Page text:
commitment and it requires an investment of labour but with digital technology, it is much more fluid, you can play around with it forever and many more people can intervene. Well that is the worst thing. I understand entirely that feeling and I remember sitting at my Avid, when I had done two or three films on the Avid, with a film where the structure seemed wrong and thinking if only I could wind those off onto separate bobbins like I would put them on the Steenbeck. And the person I was talking to said you can, you can do it electronically. And of course he was right and I had that same sort of feeling when I moved from a manual typewriter to a word processor but I wouldn’t go back to a manual typewriter now. Whether I would go back to a cutting film, I don’t know. I think I would become frustrated with the slowness of it. I think digital technology would be wonderful if it wasn’t for other people. First of all the executives know that you can do something half as quickly so they give you half the time, so you don’t really have time to think about it. There was one thing I cut which was a very complex film involving playback musicians, a film about Mendelsohn for German television and it was seventy minutes long and we had three weeks to cut it and luckily I was working with a director who knew very well what he was doing and he gave me the structure before I started editing, which worked, so we had none of the thing of, my God, moving things around, his structure worked. We obviously made some changes to it and had discussions about different parts of it but at the end of the three weeks I realised that we had viewed the film from beginning to end twice and I thought that is not enough. We are lucky it worked but three weeks is no time to struggle with trying to post-synch stuff. The other thing that editors say is that when you make manual cuts it gives you what they call thinking time. When you instantly change things at the touch of a button you don’t have the time to reflect. And also with a Steenbeck you viewed it and to get back to the start you had to rewind. So you’d rewind it fast but you would keep your eye on it and you’d see something hiccup and you’d think, there’s something wrong there. And next time through you would look carefully and sure enough there was something that raised a certain discomfort. And you wouldn’t have spotted that going at normal speed. It is like a painter looking at his work in the mirror to check the composition. The other thing is that it gives other people a chance to intervene. I remember one film we were working on we had a rather dense commissioning editor who regarded her own judgement as being divine. We showed her a rough cut and she started saying why don’t you do X, Y and Z. The director and I were getting quite bolshy. Then she made one suggestion of swapping two sequences around and I thought that sounds alright, maybe she is right about that, let’s try it. So we tried it and it looked alright. After she’d gone we ran the film through from the start and that change had completely buggered up what followed and we then had to find another solution. We couldn’t change it back after we had done it at her insistence. And that is the sort of nonsense that happens. They know that you can do it while they sit and watch you. I hated being watched. In the days of cutting on film I’d always tell the directors to wait until I’d done the rough cut. I didn’t want anybody leaning over me where I was just coming to terms with the material. After that they were welcome to try any changes they wanted to try but I liked to get my head around the material myself without   22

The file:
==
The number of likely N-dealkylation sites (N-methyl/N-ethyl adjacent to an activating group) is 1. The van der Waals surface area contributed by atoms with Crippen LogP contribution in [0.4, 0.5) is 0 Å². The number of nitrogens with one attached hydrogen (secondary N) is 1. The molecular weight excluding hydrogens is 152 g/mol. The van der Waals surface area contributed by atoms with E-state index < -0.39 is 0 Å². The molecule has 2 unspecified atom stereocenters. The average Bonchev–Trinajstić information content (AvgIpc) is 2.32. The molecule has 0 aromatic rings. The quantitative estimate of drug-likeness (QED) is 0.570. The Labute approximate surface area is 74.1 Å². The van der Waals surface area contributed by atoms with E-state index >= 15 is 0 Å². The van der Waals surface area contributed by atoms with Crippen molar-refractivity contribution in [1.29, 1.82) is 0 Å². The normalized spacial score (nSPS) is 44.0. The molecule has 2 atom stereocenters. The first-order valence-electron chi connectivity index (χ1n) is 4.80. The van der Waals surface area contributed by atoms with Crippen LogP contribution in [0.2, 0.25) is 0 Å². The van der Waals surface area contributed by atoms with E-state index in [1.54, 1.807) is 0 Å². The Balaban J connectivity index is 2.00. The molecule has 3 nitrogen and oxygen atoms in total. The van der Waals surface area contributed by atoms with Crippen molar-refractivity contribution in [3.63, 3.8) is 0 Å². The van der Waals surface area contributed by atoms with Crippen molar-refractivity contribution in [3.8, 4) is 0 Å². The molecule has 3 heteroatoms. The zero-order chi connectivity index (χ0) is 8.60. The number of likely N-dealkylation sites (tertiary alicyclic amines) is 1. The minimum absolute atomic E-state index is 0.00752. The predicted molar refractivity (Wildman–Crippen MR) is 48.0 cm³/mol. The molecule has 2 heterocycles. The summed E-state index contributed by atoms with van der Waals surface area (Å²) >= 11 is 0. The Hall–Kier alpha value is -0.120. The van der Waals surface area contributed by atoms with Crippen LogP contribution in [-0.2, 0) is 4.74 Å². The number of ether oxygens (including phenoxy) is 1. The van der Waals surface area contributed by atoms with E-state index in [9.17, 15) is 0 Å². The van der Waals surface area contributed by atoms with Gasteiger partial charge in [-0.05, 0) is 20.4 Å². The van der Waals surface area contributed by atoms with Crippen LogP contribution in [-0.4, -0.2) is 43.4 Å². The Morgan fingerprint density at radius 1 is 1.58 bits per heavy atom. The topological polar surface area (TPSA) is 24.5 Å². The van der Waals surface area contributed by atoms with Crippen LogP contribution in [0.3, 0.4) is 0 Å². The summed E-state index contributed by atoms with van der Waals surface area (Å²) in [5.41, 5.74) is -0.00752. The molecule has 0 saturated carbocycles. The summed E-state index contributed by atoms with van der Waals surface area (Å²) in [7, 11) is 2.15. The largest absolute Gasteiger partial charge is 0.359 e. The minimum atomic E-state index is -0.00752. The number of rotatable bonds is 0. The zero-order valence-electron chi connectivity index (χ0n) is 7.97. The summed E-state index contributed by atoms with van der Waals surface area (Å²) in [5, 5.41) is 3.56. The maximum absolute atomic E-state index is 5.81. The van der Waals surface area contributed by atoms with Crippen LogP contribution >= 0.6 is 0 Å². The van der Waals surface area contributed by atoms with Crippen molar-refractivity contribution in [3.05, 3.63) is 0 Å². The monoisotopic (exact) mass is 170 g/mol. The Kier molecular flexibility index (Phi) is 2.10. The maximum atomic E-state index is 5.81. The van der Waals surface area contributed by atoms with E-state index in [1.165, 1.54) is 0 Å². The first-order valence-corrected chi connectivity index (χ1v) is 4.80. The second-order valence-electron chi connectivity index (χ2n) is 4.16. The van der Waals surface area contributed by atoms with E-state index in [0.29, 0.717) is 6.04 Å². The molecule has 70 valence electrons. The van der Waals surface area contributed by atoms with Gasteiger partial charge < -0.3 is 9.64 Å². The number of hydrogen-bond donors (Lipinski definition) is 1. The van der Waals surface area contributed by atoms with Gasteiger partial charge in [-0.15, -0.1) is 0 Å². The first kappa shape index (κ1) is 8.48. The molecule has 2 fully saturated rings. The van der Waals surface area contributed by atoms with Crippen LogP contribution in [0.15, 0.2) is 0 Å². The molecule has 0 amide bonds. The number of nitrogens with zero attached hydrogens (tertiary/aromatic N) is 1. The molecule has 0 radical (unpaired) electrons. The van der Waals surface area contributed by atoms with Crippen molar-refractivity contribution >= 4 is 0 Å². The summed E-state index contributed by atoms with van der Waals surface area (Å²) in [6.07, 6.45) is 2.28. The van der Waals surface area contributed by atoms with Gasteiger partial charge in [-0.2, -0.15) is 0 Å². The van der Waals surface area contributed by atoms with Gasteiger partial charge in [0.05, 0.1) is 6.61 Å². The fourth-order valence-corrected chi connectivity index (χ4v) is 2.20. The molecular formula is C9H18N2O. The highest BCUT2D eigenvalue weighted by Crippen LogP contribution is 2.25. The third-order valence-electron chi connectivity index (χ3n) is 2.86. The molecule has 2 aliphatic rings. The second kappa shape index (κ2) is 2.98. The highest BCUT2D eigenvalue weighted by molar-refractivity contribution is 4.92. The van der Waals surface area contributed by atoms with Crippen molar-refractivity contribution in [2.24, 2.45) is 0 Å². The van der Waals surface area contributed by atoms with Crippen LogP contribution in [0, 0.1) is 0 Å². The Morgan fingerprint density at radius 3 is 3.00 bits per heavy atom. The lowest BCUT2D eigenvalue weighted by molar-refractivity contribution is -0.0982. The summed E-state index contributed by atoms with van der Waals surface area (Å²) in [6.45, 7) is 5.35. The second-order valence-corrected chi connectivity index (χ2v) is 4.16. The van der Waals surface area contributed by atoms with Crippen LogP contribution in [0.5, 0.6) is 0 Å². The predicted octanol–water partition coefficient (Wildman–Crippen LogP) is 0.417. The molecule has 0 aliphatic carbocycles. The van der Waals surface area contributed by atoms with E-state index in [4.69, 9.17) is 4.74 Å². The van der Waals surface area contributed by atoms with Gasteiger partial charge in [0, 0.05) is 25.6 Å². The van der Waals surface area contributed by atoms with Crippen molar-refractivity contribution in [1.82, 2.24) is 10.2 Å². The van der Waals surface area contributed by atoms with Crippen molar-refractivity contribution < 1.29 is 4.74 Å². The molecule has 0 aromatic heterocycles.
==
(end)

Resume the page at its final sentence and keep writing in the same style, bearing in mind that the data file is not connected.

anybody else being there. And I didn’t like having to view it until I’d finished the first cut. Did you have a preference for being on location during the shoot? Some editors feel that is helpful and others don’t want to see the material until it is filmed. Absolutely I believe very much that my job is to respond to what is on the screen not to what actually happened. And there is a very good example of that on one of the Disappearing Worlds, the first one we cut, Cuiva. There was a shot where they were herding some cattle over a river and we looked at the rushes and they were a bit messy but that was fine. I was mentally thinking about how it would go. At the end of the sequence Brian Moser said, well, we can junk that lot can’t we? I said, why, what is your objection to that? He said, well they didn’t go, did they? The cattle got into the water jibbed and turned round and went back again. I said, I didn’t realise that, and the reason I didn’t realise is that the cameraman either knowingly, which is a bit doubtful under the circumstances with how chaotic it was, or by sheer fluke had gone round to the other side of the cattle so they still seemed to be going the same direction. I said it is perfectly possible to make that shot work. It will be cheating, the cattle will appear to be going back up the other bank, but we used it. If I had been there on location I wouldn’t have known that that was going to work. For Documentary avoids an explicit dialogue with academic theorists of documentary do you find value in the academic theorisation of the subject? Oh yes I do. It is just that the way I approach writing about documentary the starting point is my own experience. In a way I would come back to the model of John Berger; he doesn’t really refer much to other people’s work. I know that in an academic context it is obviously the done thing to summarise other people’s views before you present your own, perhaps to diss them or not but that was never the purpose. I wasn’t entering into a discussion of that sort because I wasn’t assuming a readership who would necessarily have read other writers. It may be that by not doing that I’ve missed out on some chances to make interesting points, well, so be it, that is the stuff I write. Who do you imagine as your readership? Anybody who likes what I write. I don’t start with a target audience in mind for that or fiction or anything, just an intelligent layperson. Are you hoping that you might be speaking to other filmmakers? Oh yes I would like to think that people in the business would be interested in what I’ve said, and to a large extent they have been. I’ve had some good feedback, especially for Portrait of an Invisible Man. I don’t have any proof of the readership of those books but I suspect that they are people who have a prior interest in documentary. I’m also slightly saddened that there is this cordon sanitaire between what I’ve written about film and my fiction. There is an overlap: Moritur was about a film editor so you could say that is a contribution to film editing ethics.



Writing fiction and poetry is you and no one else whereas your work as an editor is always in a collaborative context. How do those two modes of creativity fit together for you personally? Funnily enough that has never presented itself as a problem. I don’t know to what extent my editing experience has informed the way I write fiction. It would be extraordinary if it didn’t after I had been doing it for forty years. There must be something wired into my brain that says that is how you put things together. And the fact that it is not collaborative is less of a distinction than it appears to be because when you are editing a film, yes you are working with somebody else, part of the time you may have them there, part of the time you may not, but you are still making your choices and your decisions and deciding where to cut. It may be that the director will say it would be better to do X, Y and Z, in which case you would consider that. You may think it is worth trying or you may think it is definitely a good idea. Implementing that is still part of the same process so even though somebody else is there working with you on film it is not that different when it comes to the crunch. Who are the contemporary novelists that you admire? I am very keen on Gabriel Josipovici’s writing. Again, John Berger. You come across odd books from time to time. I’m a big Virginia Woolf fan which I know is not exactly the latest fashion. You mention Dorothy Richardson as well. Oh yes I think she is terrific but I don’t really write in her style. I admire her greatly because I think she is astonishingly undervalued. I don’t understand why she is not up there with Joyce and Woolf as one of the great writers of the first half of the twentieth century. November 2010